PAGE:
The gelation of hydroxypropyl cellulose (HPC) solutions with an anionic surfactant was investigated. First the influence of HPC concentration (1-8%) on viscosity of water was examined. This indicated a change from Newtonian to Non-Newtonian and the development of a biphasic system. A 2 and 8% solution mixed with an anionic surfactant, sodium dodecylsulfate (SDS), was then investigated. At concentrations below the critical micelle concentration of the SDS, a peak in viscosity-concentration was observed. The concentration corresponding to the peak was found to be frequency dependent. The introduction of the SDS into HPC eliminated the biphasic structure of HPC.
Microstructure Evolution during Flow Startup of a Thermotropic Liquid Crystalline Copolyester
The microstructure evolution and corresponding transient rheological behavior of a thermotropic liquid crystalline polymer (TLCP), Vectran V400P, is reported. The structure was characterized by using a Linkam CSS- 450 shearing/hot-stage mounting on a polarized microscope. Rheological characterization in the transient mode revealed that the transient shear stress exhibited two overshoots. We believe that the domain and defect rearrangement leads to the first shear stress overshoot. The relative magnitude of the second shear stress overshoot increases with increasing shear rate and with decreasing temperature.
Small-Scale Studies of Flowing Polymer Melts within Recirculation Flowcells
Two small scale (30g and 200g full charge) recirculation flow cells have been designed, manufactured and commissioned for the study of newly synthesised novel polymers. Full field stress and velocity measurements for a number of polymer melts through two abrupt contraction dies have been made utilising stress birefringence and particle tracking velocimetry techniques. These results have been compared with those through geometrically identical contractions mounted in flow cells on 38mm and 60mm extruders in order to quantify the effects of scale up. Complimentary small angle neutron scattering (SANS) and X-ray scattering (SAXS) studies on molecular configuration and shear induced crystallisation show the usefulness of these flow cells and brief results from these experiments will be presented.
Effect of Low Temperature Shift Factor Modeling on Predicted Part Quality
The effect of low temperature modeling of the time-temperature shift factor on the prediction of residual stress and warpage of injection-compression molded compact discs is studied for an optical grade polycarbonate. Predicted residual stress and warpage with WLF and Arrhenius shift factors truncated at different temperatures indicate that the truncation temperature has a significant effect on the predicted part qualities. A double domain approach is employed to fit the shift factor with WLF function above Tg and an asymptotic function below Tg, and the simulation results are compared with the experimental observations. The comparison shows that the double domain shift factor yields good model fit and part quality prediction of injection-compression molded compact discs.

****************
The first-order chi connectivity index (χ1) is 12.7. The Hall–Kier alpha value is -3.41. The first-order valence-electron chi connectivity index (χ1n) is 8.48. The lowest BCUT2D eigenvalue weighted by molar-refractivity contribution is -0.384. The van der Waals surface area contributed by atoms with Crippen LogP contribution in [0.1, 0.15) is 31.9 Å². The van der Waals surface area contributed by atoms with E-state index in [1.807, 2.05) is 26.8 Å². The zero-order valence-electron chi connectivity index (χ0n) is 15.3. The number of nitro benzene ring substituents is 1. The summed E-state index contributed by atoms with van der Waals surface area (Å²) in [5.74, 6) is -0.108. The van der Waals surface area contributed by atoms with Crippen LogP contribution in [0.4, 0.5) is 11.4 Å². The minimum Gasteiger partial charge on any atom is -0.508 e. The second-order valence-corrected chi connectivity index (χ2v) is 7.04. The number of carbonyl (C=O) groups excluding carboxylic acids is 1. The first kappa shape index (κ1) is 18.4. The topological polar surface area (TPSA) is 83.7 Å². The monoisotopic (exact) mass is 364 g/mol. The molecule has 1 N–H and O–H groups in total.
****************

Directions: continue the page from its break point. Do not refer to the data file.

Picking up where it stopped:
Mechanical Hole Burning Spectroscopy: A Comparison of Two Scenarios
A mechanical hole-burning (MSHB) scheme was constructed to compare the analogous observations to those from dielectric non-resonant spectral hole burning (NSHB) for glass-forming liquids near their glass transitions. We used the framework of the BKZ and Bernstein-Shokooh nonlinear viscoelastic constitutive equations to examine the modified responses in a way that does not invoke an explicit heterogeneous or homogeneous nature for the relaxation response. From the BKZ model only partial hole-burning features are observed in the modified shear modulus. The Bernstein- Shokooh model used to calculate the modified compliance shows no evidence at all of a hole-burning event. These results suggest that in addition to showing potential as a probe of dynamic heterogeneity, MSHB may also a prove to be a sensitive test for the validity of nonlinear constitutive laws.
Electron-Beam Cross-Linking and Melting of UHMWPE for Hip and Knee Replacements
Wear and damage of polyethylene are the leading causes of in vivo failure of total hip and total knee arthroplasty. Increasing the resistance of polyethylene to wear and damage has been possible by radiation crosslinking and subsequent melting. Crosslinking improves the wear resistance of this polymer, while post-irradiation melting improves the long term oxidative stability, which is the primary precursor to polyethylene damage in vivo.
Continuous Process for Recycling of Polyurethane Foam
A continuous process for decrosslinking high resiliency polyurethane foam in an extruder with ultrasonic devices was developed. Rheological, structural and NMR relaxation and diffusion characterizations of decrosslinked foam were performed. The decrosslinked foam was blended with the virgin polyurethane rubber (PUR) and cured and the blend properties were investigated.